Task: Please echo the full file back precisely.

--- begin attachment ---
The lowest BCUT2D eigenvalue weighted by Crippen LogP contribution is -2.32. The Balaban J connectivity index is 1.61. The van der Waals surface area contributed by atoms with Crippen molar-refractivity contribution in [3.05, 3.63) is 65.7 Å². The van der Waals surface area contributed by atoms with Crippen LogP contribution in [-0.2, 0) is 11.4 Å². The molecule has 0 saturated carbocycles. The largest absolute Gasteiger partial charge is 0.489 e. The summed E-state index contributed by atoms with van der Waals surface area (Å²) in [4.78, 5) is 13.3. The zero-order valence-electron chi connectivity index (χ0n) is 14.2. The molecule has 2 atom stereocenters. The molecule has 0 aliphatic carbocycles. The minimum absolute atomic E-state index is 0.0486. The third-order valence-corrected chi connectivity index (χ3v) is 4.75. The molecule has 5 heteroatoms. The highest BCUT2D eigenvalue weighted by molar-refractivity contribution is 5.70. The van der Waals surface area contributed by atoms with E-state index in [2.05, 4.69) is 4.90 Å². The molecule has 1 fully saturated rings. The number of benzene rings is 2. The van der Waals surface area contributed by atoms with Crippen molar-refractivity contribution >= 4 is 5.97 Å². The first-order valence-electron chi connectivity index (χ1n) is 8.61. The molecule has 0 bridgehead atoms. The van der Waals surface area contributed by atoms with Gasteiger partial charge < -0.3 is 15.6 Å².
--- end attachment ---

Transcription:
The lowest BCUT2D eigenvalue weighted by Crippen LogP contribution is -2.32. The Balaban J connectivity index is 1.61. The van der Waals surface area contributed by atoms with Crippen molar-refractivity contribution in [3.05, 3.63) is 65.7 Å². The van der Waals surface area contributed by atoms with Crippen LogP contribution in [-0.2, 0) is 11.4 Å². The molecule has 0 saturated carbocycles. The largest absolute Gasteiger partial charge is 0.489 e. The summed E-state index contributed by atoms with van der Waals surface area (Å²) in [4.78, 5) is 13.3. The zero-order valence-electron chi connectivity index (χ0n) is 14.2. The molecule has 2 atom stereocenters. The molecule has 0 aliphatic carbocycles. The minimum absolute atomic E-state index is 0.0486. The third-order valence-corrected chi connectivity index (χ3v) is 4.75. The molecule has 5 heteroatoms. The highest BCUT2D eigenvalue weighted by molar-refractivity contribution is 5.70. The van der Waals surface area contributed by atoms with E-state index in [2.05, 4.69) is 4.90 Å². The molecule has 1 fully saturated rings. The number of benzene rings is 2. The van der Waals surface area contributed by atoms with Crippen molar-refractivity contribution >= 4 is 5.97 Å². The first-order valence-electron chi connectivity index (χ1n) is 8.61. The molecule has 0 bridgehead atoms. The van der Waals surface area contributed by atoms with Gasteiger partial charge < -0.3 is 15.6 Å².